Even today, damage from Hurricane Katrina is still painfully obvious south of Interstate 10, but the damage did not stop there. Chris and Charmaine Cuevas, who live in the Standard Dedeaux community in the Kiln, are among those more north of the coastline who are also still working to rebuild their homes and lives.
   The Cuevases were in Columbus, Miss., working when they heard that Katrina was heading to South Mississippi. They told their three sons, ages 17, 18 and 19, to store the lawn furniture, lock the house and join them.
   On the Tuesday after Katrina, the family made it home, dodging and zigzagging between fallen trees from Meridian to the Kiln.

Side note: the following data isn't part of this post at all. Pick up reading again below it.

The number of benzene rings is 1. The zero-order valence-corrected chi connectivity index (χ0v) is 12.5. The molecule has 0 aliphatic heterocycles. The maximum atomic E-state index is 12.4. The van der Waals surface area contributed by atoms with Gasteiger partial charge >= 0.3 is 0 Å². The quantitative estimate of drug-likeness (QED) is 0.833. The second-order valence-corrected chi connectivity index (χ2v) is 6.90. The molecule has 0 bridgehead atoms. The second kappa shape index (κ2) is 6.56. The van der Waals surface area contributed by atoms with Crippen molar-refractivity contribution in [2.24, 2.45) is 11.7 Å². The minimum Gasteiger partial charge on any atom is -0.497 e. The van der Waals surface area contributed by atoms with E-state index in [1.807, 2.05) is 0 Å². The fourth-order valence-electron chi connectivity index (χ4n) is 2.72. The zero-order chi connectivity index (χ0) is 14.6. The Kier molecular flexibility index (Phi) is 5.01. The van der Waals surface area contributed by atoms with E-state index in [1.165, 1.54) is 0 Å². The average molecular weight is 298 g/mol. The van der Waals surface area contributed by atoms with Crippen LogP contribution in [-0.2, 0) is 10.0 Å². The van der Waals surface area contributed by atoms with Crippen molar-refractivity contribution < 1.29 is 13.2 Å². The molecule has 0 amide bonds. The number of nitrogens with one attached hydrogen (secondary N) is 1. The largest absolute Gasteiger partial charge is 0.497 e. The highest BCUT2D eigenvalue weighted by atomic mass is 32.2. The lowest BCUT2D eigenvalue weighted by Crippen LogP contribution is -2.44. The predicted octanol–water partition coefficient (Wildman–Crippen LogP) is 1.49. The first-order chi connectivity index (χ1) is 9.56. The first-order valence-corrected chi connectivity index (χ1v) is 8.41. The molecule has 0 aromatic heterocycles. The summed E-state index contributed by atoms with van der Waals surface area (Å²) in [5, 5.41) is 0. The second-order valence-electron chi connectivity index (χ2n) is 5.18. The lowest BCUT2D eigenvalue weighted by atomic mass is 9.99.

"There were times we didn't think we would get the vehicles through," said Charmaine. "On our way into the neighborhood, we were shocked. When we came down our road, trailer homes were demolished and some missing. Honestly, I expected it to be worse."
   While the front of their house was still intact, half of the roof had been sucked off and left on the ground next to the house. The back wall was pulled away from the structure just enough to ruin the house with rainwater.
   The Cuevases received minimal insurance and have been slowly rebuilding their home themselves. So far, they have gutted the house, rebuilt the back wall and installed a metal roof.
   "We lived in the house without a roof until the end of January," Charmaine said, "when we finally received a FEMA trailer and began working on the house."
   Awaiting word of a possible grant through the Salvation Army, Charmaine said the family hopes to be back in their home by the new year. And, if the grant is turned down, then it could be close to another year. However, they said they are thankful they have a home at all.